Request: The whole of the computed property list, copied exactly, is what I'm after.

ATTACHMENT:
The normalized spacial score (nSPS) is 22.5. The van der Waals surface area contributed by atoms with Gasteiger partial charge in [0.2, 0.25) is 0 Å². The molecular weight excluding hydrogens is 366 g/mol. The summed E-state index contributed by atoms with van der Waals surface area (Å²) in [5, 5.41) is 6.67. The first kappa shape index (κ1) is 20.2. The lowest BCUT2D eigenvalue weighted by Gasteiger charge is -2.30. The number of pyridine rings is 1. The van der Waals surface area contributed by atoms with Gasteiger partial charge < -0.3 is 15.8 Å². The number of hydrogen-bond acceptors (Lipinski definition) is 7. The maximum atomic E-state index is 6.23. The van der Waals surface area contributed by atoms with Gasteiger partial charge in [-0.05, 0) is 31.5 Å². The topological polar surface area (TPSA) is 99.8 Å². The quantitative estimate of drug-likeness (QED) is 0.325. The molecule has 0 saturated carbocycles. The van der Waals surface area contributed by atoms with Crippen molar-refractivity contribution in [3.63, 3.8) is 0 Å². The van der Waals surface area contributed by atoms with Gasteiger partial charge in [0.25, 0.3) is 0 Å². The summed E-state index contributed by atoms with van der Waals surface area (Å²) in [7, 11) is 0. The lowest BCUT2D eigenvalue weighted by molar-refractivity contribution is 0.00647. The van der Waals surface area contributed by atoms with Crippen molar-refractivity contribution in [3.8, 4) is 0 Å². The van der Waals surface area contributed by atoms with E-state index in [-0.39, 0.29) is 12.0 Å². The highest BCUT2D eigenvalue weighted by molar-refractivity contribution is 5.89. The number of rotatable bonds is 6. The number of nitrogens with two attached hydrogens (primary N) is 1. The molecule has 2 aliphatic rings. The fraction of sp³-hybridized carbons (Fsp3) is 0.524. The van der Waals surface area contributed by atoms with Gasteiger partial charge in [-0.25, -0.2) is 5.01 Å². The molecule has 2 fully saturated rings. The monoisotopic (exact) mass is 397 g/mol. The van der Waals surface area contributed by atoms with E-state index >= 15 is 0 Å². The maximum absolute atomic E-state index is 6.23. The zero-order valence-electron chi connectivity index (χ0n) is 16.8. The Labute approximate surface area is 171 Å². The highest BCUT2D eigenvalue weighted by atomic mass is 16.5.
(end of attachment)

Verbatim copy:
The normalized spacial score (nSPS) is 22.5. The van der Waals surface area contributed by atoms with Gasteiger partial charge in [0.2, 0.25) is 0 Å². The molecular weight excluding hydrogens is 366 g/mol. The summed E-state index contributed by atoms with van der Waals surface area (Å²) in [5, 5.41) is 6.67. The first kappa shape index (κ1) is 20.2. The lowest BCUT2D eigenvalue weighted by Gasteiger charge is -2.30. The number of pyridine rings is 1. The van der Waals surface area contributed by atoms with Gasteiger partial charge < -0.3 is 15.8 Å². The number of hydrogen-bond acceptors (Lipinski definition) is 7. The maximum atomic E-state index is 6.23. The van der Waals surface area contributed by atoms with Gasteiger partial charge in [-0.05, 0) is 31.5 Å². The topological polar surface area (TPSA) is 99.8 Å². The quantitative estimate of drug-likeness (QED) is 0.325. The molecule has 0 saturated carbocycles. The van der Waals surface area contributed by atoms with Crippen molar-refractivity contribution in [3.63, 3.8) is 0 Å². The van der Waals surface area contributed by atoms with Gasteiger partial charge in [0.25, 0.3) is 0 Å². The summed E-state index contributed by atoms with van der Waals surface area (Å²) in [7, 11) is 0. The lowest BCUT2D eigenvalue weighted by molar-refractivity contribution is 0.00647. The van der Waals surface area contributed by atoms with Crippen molar-refractivity contribution in [3.8, 4) is 0 Å². The van der Waals surface area contributed by atoms with E-state index in [-0.39, 0.29) is 12.0 Å². The highest BCUT2D eigenvalue weighted by molar-refractivity contribution is 5.89. The number of rotatable bonds is 6. The number of nitrogens with two attached hydrogens (primary N) is 1. The molecule has 2 aliphatic rings. The fraction of sp³-hybridized carbons (Fsp3) is 0.524. The van der Waals surface area contributed by atoms with Gasteiger partial charge in [-0.25, -0.2) is 5.01 Å². The molecule has 2 fully saturated rings. The monoisotopic (exact) mass is 397 g/mol. The van der Waals surface area contributed by atoms with E-state index >= 15 is 0 Å². The maximum absolute atomic E-state index is 6.23. The zero-order valence-electron chi connectivity index (χ0n) is 16.8. The Labute approximate surface area is 171 Å². The highest BCUT2D eigenvalue weighted by atomic mass is 16.5.